Why Mocks are Overrated:
(1) Mocks carry a built-in bias toward "filling needs" (because needs are the most visible info available to most fans and media). (2) Most mocks come out way too early (before most teams have come close to stacking their boards). (3) Smokescreening is in the DNA of most coaches and team executives. (4) Many GM's (who say they draft the "best athlete available" are just dishing out "coach-speak."
As it was a year ago, this draft will be especially difficult to scope out because we have a new coaching regime with their own systems, schemes, player-prototypes and approaches. (This is especially true when the new regime comes in with its version of the Air Raid offense).
Draft Prediction - The Cards own the #1 pick in the draft. Two most logical drafting strategies are: (1) Draft the best non-QB - Bosa, Q Williams or D White (with a variant of this strategy trading down from #1 to accumulate more picks) or (2) Draft Kyler Murray - a game-breaking QB who can best run Kingsbury's (Air Raid-based) offense and then trade Josh Rosen for more picks. The way I see it - If Murray bombs, the Cards wind up without a starting QB and a meh list of draft picks. If they, say, draft Bosa and Rosen bombs, they will at least still end up with no QB but with the draft's top defender. If it were me, I'd pass on Murray and ride the back of Rosen, but the giant vibe coming out of the Valley is that the Cardinals will pick Kyler Murray at #1.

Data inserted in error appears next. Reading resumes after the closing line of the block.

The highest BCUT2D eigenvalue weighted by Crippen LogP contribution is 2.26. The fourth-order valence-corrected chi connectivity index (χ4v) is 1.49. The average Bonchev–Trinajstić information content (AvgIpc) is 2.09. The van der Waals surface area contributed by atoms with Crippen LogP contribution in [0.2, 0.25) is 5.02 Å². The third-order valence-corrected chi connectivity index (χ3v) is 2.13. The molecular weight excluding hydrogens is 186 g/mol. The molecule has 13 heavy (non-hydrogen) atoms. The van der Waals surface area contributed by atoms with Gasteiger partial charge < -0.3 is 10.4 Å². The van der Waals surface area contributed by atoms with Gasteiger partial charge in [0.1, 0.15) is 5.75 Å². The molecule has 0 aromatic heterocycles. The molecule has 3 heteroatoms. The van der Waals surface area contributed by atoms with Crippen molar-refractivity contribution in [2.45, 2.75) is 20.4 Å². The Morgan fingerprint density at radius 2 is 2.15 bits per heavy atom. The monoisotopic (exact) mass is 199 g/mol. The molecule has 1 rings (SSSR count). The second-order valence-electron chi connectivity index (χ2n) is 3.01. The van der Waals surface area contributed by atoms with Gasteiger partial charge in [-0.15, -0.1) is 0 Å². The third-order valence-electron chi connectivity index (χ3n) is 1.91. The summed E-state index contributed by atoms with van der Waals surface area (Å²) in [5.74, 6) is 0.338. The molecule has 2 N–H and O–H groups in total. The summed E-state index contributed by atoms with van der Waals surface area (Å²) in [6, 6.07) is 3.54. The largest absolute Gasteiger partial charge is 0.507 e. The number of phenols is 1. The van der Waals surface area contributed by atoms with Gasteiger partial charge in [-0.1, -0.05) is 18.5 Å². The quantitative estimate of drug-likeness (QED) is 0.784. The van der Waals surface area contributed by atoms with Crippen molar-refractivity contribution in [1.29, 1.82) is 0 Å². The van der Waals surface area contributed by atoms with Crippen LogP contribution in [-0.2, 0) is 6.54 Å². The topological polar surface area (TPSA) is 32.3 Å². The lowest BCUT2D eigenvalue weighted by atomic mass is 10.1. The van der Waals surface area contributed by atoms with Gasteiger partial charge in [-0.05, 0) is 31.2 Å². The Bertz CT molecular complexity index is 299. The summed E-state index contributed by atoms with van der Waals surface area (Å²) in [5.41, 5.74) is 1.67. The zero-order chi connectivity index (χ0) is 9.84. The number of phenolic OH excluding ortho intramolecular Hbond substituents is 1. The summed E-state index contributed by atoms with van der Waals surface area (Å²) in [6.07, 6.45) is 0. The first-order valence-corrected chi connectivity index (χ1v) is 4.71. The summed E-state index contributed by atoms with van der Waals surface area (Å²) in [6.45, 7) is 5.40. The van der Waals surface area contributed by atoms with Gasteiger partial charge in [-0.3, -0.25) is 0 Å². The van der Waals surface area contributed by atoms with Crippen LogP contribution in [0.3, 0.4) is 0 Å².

Josh Rosen - Two schools of thought: (1) In his rookie year, he failed to prove he could carry the franchise on his back. (2) Rosen hung in there despite playing behind a shredded OL and a 2-man receiver group (Larry Fitzgerald and Christian Kirk (before the injury) and showed occasional flashes of brilliance
Backing up Rosen or Murray figures to be 5 year veteran Brett Hundley (from UCLA) and Princeton 1-year vet Charles Kanoff. Dunno much about Hundley, other than that he apparently can run Kingsbury's version of the Air Raid) and help teach it in camp.
Prediction: Two options figure to be: (1) Draft Murray and trade Rosen or (2) Don't draft Murray and keep Rosen. (Unlikely but possible - Draft Murray and also keep Rosen).
The hope is that David Johnson will return to his rookie form. Look for KIngsbury to explore new creative ways to exploit the talents of Johnson, Chase Edmonds, local product DJ Foster and waterbug return specialist TJ Logan.